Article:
Being Green in Death

BBC News – New body ‘liquefaction’ unit unveiled in Florida funeral home

A Scottish company has refined–revived, if we want to be sarcastic–an old method for disposing of corpses: dissolving them in caustic solution. Why? They claim that this method of disposing of the deceased has a smaller carbon footprint than the infernal flames of cremation. It’s a claim that is hard to believe and even more difficult to digest or to undertake, as it were.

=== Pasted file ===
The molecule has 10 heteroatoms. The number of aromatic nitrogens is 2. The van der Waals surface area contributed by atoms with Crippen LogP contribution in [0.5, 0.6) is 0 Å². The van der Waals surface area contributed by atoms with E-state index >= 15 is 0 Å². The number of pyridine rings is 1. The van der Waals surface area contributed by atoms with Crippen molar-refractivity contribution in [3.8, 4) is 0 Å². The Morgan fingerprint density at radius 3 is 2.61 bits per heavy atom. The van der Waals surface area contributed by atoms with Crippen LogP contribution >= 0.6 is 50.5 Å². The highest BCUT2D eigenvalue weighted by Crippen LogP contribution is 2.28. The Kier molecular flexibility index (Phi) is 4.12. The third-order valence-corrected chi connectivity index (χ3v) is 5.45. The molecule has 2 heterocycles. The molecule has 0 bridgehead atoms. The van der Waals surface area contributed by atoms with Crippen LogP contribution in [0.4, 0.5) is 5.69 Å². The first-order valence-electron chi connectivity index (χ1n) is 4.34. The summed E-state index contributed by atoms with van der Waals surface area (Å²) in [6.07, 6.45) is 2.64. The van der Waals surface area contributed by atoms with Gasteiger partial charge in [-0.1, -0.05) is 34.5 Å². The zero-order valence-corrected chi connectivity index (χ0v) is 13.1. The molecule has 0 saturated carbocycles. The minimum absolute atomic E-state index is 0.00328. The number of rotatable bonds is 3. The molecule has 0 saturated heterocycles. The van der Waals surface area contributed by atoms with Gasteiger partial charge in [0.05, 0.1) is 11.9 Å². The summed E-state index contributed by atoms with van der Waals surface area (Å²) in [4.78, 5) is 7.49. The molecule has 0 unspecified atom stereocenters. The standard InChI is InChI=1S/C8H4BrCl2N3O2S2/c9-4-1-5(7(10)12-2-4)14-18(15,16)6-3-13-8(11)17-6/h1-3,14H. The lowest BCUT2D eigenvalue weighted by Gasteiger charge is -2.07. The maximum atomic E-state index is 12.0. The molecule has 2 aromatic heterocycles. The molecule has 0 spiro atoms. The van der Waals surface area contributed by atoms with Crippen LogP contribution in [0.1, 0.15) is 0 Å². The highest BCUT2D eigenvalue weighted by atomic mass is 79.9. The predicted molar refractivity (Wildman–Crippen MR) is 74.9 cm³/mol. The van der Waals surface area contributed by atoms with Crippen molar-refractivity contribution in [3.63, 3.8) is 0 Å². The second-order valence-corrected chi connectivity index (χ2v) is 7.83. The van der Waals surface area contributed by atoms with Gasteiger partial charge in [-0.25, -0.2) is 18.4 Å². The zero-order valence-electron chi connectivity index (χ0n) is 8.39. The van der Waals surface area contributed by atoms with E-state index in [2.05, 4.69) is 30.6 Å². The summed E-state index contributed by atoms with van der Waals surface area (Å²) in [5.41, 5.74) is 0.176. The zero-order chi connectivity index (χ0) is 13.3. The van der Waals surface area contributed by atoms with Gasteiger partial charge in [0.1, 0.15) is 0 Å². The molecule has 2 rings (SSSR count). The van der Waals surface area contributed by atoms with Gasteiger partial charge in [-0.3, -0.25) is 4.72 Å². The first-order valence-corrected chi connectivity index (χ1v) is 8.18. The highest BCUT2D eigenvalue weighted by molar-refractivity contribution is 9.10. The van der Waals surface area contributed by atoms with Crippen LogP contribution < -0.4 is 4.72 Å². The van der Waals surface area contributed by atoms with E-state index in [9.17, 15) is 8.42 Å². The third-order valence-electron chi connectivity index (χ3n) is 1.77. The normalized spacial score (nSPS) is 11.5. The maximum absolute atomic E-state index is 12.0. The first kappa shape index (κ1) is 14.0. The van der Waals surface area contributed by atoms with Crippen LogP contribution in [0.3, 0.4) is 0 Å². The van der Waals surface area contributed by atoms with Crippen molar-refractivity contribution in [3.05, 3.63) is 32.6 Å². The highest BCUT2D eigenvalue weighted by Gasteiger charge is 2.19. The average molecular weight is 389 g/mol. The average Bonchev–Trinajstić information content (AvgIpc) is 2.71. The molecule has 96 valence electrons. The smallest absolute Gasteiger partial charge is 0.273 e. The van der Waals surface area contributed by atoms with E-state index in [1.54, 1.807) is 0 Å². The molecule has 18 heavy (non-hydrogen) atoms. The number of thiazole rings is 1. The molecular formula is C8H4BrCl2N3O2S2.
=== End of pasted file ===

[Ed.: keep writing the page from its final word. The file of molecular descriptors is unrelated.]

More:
Once the corpse has been liquified, what will they do with it? Flush it down the toilet? Feed it to plants? The former would be a desirable means for survivors who hate you to exact a form of revenge. The latter actually sounds like fun. I wouldn’t mind becoming fertilizer in death. It might be my only act of creating life.

2 Replies to “Being Green in Death”

  1. Yeah… if you’re up for that, then why not donate your obsolete shell to science and layer on a bit of societal benefit to the sad situation?

Leave a Reply

This site uses Akismet to reduce spam. Learn how your comment data is processed.